What is Puck Line in Hockey Betting?
The term Puck Line may be unfamiliar to sports bettors, but in reality, it is just another name for point spread betting in hockey. So, you might be wondering why anyone has to use another name for such a popular form of betting in major sports. The answer is that the puck line comes with a few slight differences from the regular point spread bets.
In today's post, we will explain to you what the differences we are talking about are, when this type of betting is in your favor, and compare its performance with this type of betting. Another popular hockey is moneylines. From there, you will improve your expertise and be able to use any form of betting skillfully to profit from online hockey betting.
What is Puck Line in Hockey Betting?
To better understand the concept of the puck line in hockey, let's take a quick look at the basic point spread bets. This type of bet is used in major sports such as football or basketball, where match scores often include multiple points, and implies that the favorite team has to give away a certain number of points to ensure fairness for bettors. For example, if the favorite Golden State Warriors were going up against the Sacramento Kings underdog, the Warriors would have a handicap of -9.5 in sportsbooks.
However, things are a bit different if we talk about point spread in hockey. Although considered a major sport, hockey has a much lower scoring rate than the rest. More specifically, in a hockey game, each team usually scores between 1 and 6 points. Common scores are usually 2-1, 4-5, 3-6, 3-1, etc. Therefore, normal point spread bets will have to be adjusted slightly to get closer to the actual scores in NHL games.
And that's how people use puck lines. This bet category states that the favorites have to give away 1.5 goals, and the underdogs get 1.5 goals for hockey games betting. As you might see, this level of spread is much lower than itself in other sports like basketball or football. However, it is more effective and suitable for low-scoring frequency in professional hockey matches.
The following example will help you better visualize the puck lines applied in NHL games.
|Edmonton Oilers||+ 1.5 (+230)|
|Colorado Avalanche||- 1.5 (-185)|
In this case, the favorite Colorado Avalanche must win by 2 points to cover the spread, while the underdog Edmonton Oilers just need to lose no more than 1 point to make a profit for those who bet on them.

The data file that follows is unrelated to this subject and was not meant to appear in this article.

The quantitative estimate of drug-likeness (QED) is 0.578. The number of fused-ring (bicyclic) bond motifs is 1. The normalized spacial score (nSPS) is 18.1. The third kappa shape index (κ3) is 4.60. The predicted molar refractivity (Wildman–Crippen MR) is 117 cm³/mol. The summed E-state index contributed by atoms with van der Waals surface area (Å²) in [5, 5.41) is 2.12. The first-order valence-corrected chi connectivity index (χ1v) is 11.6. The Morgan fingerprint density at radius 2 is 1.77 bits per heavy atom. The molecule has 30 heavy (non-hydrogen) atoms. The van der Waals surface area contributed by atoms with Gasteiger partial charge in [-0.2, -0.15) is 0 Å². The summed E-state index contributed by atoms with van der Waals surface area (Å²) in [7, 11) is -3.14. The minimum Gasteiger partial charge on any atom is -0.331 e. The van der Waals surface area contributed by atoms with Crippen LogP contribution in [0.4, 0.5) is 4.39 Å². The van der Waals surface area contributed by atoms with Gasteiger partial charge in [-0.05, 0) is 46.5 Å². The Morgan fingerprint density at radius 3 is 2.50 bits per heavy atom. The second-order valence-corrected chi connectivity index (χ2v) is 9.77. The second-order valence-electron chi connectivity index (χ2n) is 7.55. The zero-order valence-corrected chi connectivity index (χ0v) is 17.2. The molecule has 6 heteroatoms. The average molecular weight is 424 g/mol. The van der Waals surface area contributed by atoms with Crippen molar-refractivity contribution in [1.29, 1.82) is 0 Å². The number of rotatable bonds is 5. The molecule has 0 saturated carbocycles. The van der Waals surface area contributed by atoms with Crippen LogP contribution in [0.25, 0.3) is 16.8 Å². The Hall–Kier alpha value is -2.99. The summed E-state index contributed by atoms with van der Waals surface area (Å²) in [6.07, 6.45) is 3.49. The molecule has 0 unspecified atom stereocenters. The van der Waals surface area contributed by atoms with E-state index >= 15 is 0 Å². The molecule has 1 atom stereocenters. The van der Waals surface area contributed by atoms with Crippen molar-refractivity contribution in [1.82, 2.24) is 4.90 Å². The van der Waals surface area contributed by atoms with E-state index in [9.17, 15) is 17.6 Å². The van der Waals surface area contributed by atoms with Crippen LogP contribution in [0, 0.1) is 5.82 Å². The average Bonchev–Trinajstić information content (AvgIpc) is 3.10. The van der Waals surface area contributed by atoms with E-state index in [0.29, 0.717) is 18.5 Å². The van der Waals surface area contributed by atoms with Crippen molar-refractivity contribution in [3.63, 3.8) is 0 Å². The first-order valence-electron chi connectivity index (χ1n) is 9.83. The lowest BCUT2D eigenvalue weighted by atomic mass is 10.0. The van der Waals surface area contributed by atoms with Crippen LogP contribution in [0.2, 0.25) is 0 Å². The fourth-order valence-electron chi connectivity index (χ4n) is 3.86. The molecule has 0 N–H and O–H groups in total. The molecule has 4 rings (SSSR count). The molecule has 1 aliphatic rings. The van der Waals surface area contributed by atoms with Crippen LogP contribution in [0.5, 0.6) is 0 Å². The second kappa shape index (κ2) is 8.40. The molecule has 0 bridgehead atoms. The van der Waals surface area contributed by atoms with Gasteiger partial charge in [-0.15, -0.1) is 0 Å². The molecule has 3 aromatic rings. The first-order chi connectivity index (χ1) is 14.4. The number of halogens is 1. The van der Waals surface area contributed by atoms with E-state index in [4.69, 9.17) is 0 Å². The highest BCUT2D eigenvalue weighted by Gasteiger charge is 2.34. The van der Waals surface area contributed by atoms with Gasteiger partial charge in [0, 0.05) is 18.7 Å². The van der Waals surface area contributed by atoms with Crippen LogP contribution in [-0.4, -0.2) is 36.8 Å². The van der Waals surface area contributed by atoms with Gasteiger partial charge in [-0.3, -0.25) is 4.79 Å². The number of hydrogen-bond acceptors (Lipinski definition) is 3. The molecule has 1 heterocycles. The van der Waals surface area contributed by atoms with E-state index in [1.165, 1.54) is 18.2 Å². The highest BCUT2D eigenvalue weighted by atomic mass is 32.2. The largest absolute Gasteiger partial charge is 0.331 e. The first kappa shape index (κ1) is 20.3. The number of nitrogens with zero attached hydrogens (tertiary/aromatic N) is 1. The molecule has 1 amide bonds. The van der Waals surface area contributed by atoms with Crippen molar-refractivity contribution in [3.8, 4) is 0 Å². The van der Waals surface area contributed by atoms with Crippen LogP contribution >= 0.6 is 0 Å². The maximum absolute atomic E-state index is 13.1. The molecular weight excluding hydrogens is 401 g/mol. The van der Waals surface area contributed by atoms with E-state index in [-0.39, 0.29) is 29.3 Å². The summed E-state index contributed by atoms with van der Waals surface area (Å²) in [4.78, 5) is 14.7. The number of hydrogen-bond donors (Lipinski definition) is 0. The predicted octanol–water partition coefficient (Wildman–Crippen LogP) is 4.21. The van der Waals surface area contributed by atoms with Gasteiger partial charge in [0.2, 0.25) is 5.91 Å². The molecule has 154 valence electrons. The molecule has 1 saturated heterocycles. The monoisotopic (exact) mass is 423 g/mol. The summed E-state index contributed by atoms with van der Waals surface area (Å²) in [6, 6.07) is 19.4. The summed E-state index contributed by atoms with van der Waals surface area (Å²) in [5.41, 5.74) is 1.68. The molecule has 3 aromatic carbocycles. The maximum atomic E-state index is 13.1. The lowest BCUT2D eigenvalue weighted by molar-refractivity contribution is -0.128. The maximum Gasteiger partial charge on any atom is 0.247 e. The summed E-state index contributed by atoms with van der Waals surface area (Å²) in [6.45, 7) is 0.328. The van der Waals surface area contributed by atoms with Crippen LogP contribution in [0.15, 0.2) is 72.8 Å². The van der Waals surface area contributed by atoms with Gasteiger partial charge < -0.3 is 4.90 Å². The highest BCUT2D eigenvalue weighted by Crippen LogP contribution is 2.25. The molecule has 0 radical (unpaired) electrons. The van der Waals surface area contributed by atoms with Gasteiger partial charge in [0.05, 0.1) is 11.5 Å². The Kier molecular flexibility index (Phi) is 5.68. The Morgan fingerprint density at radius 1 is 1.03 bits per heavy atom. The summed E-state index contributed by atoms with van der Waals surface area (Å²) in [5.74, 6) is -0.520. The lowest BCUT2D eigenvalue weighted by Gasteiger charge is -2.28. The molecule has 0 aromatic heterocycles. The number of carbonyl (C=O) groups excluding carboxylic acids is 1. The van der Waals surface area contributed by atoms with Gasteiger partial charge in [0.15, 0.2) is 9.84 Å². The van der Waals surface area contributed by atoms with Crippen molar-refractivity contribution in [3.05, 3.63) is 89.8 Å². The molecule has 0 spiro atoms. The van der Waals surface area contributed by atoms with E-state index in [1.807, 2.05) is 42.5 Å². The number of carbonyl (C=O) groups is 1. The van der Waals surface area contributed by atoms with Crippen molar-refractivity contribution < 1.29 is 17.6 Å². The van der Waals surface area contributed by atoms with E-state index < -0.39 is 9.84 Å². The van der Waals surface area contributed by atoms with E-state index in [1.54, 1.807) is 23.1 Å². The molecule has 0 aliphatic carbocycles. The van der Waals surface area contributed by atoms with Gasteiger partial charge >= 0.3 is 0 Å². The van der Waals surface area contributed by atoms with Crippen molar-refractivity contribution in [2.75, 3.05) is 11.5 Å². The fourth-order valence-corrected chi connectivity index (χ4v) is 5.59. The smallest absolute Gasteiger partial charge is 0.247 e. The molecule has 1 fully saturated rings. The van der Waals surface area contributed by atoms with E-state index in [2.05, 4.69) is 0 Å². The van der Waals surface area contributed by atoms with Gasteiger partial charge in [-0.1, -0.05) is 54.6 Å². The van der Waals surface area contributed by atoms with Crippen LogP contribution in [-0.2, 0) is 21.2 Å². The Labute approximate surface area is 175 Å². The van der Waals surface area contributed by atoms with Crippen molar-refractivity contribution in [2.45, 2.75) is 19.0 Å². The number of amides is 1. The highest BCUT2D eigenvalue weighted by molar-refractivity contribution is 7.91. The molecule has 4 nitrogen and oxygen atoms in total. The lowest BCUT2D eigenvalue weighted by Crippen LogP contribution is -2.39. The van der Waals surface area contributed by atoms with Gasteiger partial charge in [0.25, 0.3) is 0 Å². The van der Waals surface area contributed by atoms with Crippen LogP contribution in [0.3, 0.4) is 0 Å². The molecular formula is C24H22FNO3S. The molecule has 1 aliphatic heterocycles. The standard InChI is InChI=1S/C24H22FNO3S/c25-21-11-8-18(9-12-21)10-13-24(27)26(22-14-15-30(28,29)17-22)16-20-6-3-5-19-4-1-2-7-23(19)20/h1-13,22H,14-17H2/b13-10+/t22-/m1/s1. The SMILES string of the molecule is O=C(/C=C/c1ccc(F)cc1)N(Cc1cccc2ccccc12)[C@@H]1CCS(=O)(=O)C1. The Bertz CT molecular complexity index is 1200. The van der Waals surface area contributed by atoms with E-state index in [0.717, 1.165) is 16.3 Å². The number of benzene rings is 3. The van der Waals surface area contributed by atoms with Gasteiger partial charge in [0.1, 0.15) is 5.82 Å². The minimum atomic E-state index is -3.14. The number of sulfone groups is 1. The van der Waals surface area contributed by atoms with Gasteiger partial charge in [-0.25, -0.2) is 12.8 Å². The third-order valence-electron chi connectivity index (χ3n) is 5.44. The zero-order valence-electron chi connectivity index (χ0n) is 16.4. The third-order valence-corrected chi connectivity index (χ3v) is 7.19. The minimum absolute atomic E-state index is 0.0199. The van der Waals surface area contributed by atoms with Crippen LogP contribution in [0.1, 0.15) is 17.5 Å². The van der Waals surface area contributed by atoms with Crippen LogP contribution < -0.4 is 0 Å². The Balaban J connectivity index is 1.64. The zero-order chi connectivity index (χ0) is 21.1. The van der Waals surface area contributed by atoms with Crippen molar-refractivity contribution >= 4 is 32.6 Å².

As such, you may wonder that applying such low spreads will sometimes create an imbalance in the betting market if there is a large disparity in qualifications between the two teams. In other words, if the favorite proves to be too strong for the underdog and there is a high probability that they will easily crush the opponent by more than a point, what will happen? Wouldn't everyone bet on the favorite together, and no one would care about the underdog? Then the odds will show its important role.
In the example above, betting on the favorite Colorado Avalanche comes with odds (-185). Assuming Colorado Avalanche is too strong for their opponent, odds (-185) will ensure fairness by reducing the profit margin of those who bet on them, when Colorado Avalanche bettors can only win 100 The dollar is from the $185 stake, Whereas the Edmonton Oilers picks will have an advantage as with the bet (+230) they can enjoy the $230 prize at the $100 wager.
When Should You be on the Puck Line?
With that said, puck lines work the same way that point spreads do in other sports. Therefore, it is a common bet and not too difficult to understand. If you want to make a profit with your hockey bet, the puck line is a basic and easy option to start with.
Should You Bet Puck Lines or Moneylines?
Puck lines are a more advanced form of betting than moneylines, as it applies both the disparity nature of this bet type and focuses only on the odds. Therefore, these two types of bets have at least one thing in common, and bettors will sometimes feel confused as to which one to choose to play.
As with most similar issues, there isn't a single answer that will result in long-term earnings on its own. However, there are certain fascinating statistics that you should keep in mind.
In terms of return on investment (ROI), an economic parameter concerned with calculating the efficiency of earnings relative to the wager, we have conducted a comparison of all puck line and moneyline bets over the last NHL 15 seasons.
Obviously, none of the results are positive, which is not surprising given the vast sample size. However, depending on the sort of wager, favorites and underdogs tend to perform inversely.
Favorites have lost less money as moneyline bets, although underdogs have done better on the puck line, which may surprise you.
Gamblers are drawn to higher rewards, and you'd expect to see more puck line bets on favorites and moneyline bets on underdogs. However, history shows that the opposite method may be somewhat better.
In brief, if you believe a team will easily win a game and the final score will not be tight, then using the Puck Line with the Underdog is a good bet. If you believe a game will be close, as in one goal determined, then using the Puck Line with the Underdog is a smart choice.
Today's article has explained in detail the definition and operation of puck line betting in hockey. Hopefully, you have a better understanding of it and can consider it as a possible betting option. In addition, if you have any questions about topics in the world of sports betting, our website will synthesize in-depth articles from experts to supplement your knowledge and improve your chances of winning in the next bets.